At the end of another lovely sunny day on the Ile de Ré, the best if often still to come. Sunset. It is suprising how often that half hour before the sun disappears seems somewhat magical on the island. You are really aware of it walking round St Martin de Ré harbour.
Before the lovely peachy pink colours of the last rays of sun, St Martin de Ré is often tinted a golden yellow. The sun reflecting on the stone of some of the older buildings.
There is certainly something about the light on the island. Bright clear days in midwinter and supposedly as much sun as they get down on the French Riviera.
The Ile de Ré does benefit from a micro-climate as it sticks out into the Atlantic Ocean. This is the view at sunset last winter from one of St Martin’s bars, Au Lever du Soleil.
From St Martin if you look across the water to the north west, you see the sun setting over another island village, Loix. When the sun has finally gone, you turn your back on it to walk home, knowing that tomorrow could bring another beauty.
If you are now longing to see the sunset you could always book our holiday home in St Martin de Ré . Details here.
Last week we cycled from our house in St Martin de Ré to Loix. The little village on the north coast of the Ile de Ré can often seem a little cut off from the rest of the island. In fact the main cycle route into Loix was split in two by the big storm Xanthia in winter 2010.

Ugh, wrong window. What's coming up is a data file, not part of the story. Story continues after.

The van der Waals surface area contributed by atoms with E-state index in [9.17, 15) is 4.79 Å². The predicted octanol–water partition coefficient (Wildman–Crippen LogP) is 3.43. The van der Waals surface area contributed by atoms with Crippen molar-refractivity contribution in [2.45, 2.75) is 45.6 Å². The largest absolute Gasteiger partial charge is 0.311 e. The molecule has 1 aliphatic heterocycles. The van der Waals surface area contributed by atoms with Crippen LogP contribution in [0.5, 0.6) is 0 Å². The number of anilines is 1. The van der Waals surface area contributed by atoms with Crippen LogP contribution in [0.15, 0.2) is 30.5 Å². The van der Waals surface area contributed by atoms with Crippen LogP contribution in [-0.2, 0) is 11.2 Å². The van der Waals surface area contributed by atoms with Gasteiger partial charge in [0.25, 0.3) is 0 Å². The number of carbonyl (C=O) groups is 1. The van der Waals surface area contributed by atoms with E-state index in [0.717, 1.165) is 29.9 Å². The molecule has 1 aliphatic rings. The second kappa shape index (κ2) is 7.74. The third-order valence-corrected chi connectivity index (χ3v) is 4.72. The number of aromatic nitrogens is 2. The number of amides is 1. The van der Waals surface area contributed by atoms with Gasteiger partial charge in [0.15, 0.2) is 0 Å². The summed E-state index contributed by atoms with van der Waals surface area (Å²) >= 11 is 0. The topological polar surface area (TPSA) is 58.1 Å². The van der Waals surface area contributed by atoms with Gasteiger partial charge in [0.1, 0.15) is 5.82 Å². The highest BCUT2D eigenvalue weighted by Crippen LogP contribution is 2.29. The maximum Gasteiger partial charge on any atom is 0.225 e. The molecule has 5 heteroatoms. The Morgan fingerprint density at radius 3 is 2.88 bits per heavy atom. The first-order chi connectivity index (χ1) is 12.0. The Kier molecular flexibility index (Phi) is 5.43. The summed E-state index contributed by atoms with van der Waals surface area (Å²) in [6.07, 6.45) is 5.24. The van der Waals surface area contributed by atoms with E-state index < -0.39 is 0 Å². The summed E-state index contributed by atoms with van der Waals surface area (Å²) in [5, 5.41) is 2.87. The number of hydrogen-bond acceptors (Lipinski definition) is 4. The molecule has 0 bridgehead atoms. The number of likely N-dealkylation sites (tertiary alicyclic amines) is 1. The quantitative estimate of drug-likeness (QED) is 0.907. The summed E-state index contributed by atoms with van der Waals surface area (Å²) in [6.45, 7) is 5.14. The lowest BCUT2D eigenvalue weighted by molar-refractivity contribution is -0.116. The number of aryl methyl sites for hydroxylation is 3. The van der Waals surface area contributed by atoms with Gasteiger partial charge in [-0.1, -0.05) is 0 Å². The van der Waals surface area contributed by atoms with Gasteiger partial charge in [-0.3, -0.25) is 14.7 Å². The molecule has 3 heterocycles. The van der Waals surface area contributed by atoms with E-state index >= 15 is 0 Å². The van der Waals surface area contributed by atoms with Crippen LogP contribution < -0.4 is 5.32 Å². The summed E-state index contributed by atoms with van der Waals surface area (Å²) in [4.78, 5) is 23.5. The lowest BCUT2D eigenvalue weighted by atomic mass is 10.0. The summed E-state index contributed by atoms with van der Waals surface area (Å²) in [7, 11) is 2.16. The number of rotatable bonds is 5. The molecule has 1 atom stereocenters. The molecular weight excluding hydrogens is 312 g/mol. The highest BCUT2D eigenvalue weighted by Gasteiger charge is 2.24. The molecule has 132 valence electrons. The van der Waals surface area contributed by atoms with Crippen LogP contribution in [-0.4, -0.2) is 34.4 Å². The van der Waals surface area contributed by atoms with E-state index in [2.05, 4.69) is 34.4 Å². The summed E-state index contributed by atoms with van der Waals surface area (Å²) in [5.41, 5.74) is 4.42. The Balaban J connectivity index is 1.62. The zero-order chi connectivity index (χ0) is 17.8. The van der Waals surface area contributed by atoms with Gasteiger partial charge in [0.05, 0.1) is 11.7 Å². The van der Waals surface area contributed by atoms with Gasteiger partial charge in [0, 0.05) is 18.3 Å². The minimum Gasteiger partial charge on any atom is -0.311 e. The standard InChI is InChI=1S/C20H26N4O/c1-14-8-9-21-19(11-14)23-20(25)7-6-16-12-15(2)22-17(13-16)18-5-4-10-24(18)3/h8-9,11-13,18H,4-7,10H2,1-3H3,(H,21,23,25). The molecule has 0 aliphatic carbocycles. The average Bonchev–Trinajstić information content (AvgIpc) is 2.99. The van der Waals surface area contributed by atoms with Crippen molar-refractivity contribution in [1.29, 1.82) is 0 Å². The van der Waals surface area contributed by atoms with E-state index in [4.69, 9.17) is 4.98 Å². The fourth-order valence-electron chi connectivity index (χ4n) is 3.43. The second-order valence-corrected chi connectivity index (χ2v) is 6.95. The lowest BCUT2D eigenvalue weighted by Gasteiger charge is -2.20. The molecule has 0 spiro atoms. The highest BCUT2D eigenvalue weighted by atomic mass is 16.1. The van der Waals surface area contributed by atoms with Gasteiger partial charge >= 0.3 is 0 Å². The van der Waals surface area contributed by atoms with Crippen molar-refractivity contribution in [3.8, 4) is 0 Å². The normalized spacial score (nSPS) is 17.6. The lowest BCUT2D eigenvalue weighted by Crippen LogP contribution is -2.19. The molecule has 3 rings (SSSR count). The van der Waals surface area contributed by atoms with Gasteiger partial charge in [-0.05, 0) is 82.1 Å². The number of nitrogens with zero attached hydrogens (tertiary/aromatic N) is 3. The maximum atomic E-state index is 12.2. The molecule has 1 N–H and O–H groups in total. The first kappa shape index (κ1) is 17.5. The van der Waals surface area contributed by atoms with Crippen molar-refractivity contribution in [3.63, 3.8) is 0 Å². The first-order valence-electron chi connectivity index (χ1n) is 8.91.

On bike, visits to Loix usually start at the tiny harbour complete with water mill. The pace always seems slower than on the rest of the Ile de Ré. The village enjoys life at a snail’s pace. This time we even shared the cycle route with a horse.
Because Loix sticks out from the middle of the island, you get to look back across Ré to see where you have come from. On very clear days it’s even possible to make out the bridge connecting the island to La Rochelle and the mainland.
Loix is not what it seems. There is more to it than just a sleepy village. There’s the salt business. An old fashioned book binders and even a goats cheese maker. You can go and see the animals being milked most days. If you fancy a little local produce, as well as the market, people sell on the doorstep. 50 cents in the glass gets you a lovely looking courgette.
Thinking of food, some say the island’s best oysters come from Loix. I’m no expert, though I do like one of the oyster grower’s ancient tractors.
When you visit the centre of Loix do check out the village tourist office. It’s certainly the friendliest on the island. They usually have interesting art or photography exhibitions and they are proud of the village’s designation as a “Citta Slow”. It means somewhere that celebrates the benefits of a slower pace of life. As you cycle back home you’ll get the message.
If you want to see Loix and the rest of the Ile de Ré yourself, we still have a couple of weeks in August and September when our holiday home in St Martin de Ré is free. Check for dates here.